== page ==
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Lesson 6 New security features
Objective Describe security management improvements.

Oracle Database 11g Release 2 (11.2.0.2) New Security Features

Enhancements to Fine-Grained Access to External Services and Wallets

In this release, when you use fine-grained access control to configure external network services and wallets, you now can control access to the DBMS_LDAP PL/SQL package. In a default database installation, this package is created with the EXECUTE privilege granted to PUBLIC users. This release enhances the security of this package by enabling you to control access to applications in the database that use this package. As part of this enhancement, the DBMS_LDAP package is now an invoker's rights package. Before a user can connect to a remote network host, he or she must be granted the connect privilege in the access control list that was assigned to the remote network host.See Oracle Database PL/SQL Packages and Types Reference for more information about the DBMS_LDAP package.

Support for MERGE INTO Statements for Virtual Private Database Policies

In previous releases of Oracle Database, when you created an Oracle Virtual Private Database policy on an application that included the MERGE INTO statement, the MERGE INTO statement would be prevented with an ORA-28132: Merge into syntax does not support security policies error, due to the presence of the Virtual Private Database policy. In this release, you can create policies on applications that include MERGE INTO operations. To do so, in the DBMS_RLS.ADD_POLICY statement_types parameter, include the INSERT, UPDATE, and DELETE statements, or just omit the statement_types parameter altogether.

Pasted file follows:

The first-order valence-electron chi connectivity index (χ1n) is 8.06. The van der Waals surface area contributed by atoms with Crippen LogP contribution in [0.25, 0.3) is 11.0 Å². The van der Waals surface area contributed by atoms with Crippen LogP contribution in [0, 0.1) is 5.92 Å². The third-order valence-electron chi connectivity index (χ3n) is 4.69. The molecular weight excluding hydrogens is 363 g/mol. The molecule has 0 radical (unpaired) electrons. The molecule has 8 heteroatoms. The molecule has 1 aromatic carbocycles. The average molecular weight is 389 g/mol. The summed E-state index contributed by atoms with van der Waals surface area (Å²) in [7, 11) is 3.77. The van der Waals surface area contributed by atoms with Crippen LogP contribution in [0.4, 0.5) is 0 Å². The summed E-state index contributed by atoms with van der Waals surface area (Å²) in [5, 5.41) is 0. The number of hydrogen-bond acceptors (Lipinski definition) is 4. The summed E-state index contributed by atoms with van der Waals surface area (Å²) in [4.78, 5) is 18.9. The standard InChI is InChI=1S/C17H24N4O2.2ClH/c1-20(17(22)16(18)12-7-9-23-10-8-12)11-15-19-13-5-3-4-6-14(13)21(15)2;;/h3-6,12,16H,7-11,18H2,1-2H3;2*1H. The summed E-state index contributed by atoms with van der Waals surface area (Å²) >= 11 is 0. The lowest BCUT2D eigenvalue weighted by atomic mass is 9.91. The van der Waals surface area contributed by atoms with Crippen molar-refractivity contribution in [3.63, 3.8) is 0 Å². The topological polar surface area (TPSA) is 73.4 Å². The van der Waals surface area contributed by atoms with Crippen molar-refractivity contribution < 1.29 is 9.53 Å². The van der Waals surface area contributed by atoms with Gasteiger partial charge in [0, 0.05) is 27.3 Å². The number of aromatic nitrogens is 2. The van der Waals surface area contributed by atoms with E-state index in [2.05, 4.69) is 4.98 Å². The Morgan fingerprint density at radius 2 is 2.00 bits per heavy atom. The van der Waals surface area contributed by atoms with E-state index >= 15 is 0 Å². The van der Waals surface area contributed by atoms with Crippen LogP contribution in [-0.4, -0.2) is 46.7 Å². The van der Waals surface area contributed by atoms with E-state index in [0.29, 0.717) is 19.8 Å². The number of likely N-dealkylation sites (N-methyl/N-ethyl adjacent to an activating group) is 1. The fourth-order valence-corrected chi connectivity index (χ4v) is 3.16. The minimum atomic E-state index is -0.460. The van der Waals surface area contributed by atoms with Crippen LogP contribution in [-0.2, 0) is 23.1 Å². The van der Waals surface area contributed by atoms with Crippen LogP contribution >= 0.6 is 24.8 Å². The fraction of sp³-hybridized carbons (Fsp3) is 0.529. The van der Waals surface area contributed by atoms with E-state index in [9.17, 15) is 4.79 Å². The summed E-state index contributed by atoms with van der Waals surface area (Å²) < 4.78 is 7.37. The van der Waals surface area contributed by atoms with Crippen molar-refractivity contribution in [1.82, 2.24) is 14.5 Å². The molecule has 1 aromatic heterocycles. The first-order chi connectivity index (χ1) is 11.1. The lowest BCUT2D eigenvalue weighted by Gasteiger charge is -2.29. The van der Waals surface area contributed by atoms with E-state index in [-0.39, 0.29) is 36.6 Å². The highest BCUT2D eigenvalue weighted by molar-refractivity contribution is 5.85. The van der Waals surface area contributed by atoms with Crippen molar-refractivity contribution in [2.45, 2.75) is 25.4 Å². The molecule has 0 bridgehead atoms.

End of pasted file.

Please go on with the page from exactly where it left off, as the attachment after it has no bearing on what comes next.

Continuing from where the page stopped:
There are so many new ideas in Oracle's documentation for security and password management, it may be hard for you to decide where to begin.
The concepts introduced with Oracle10g are intended to simplify the overall management of security, but it will take some study and experimentation on your part to decipher all the choices and determine what portions are best for your particular circumstances.
The MouseOver below shows a variety of the security choices available to you if you are using a combination of Internet and intranet applications. A module later in this course goes into more detail on all of these choices plus a few more.

  1. Oracle Advanced Security, a tool that replaces the older Oracle Security Server, authenticates users when they log in to the network and transmits that data to an application or to the database. Password complexity checking (requiring a password that is statistically more difficult to guess) is one of the features available
  2. Oracle Advanced Security is compatible with Secure Socket Layer (SSL) protocol and therefore can be used with your Web applications.
  3. Oracle accepts application context as a security level. Whenever the application works with the database, it is restricted to a pre-define set of privileges.
  4. A new concept, called the virtual private database, sets row-level security with a context-sensitive WHERE clause stored in each table or view. The WHERE clause is attached to every query (or other command) run against the table or view. For example, suppose a table has a WHERE clause that limits queries to the rows inserted by the user. Because of this, selecting all rows from the table returns different results for User A and User B.
  5. Another new idea, called integrated directory and security service, provides a tool called the Oracle Wallet Manager. If you define user access to directories in the database, the directory receives a special wallet file (this is standard SSL technology) that attaches to the directory and restricts user access even if users reach the file from outside the database.

Oracle Advanced Security
Many more options exist from which to choose, and you can explore them later in this course.
The next lesson while conclude this module.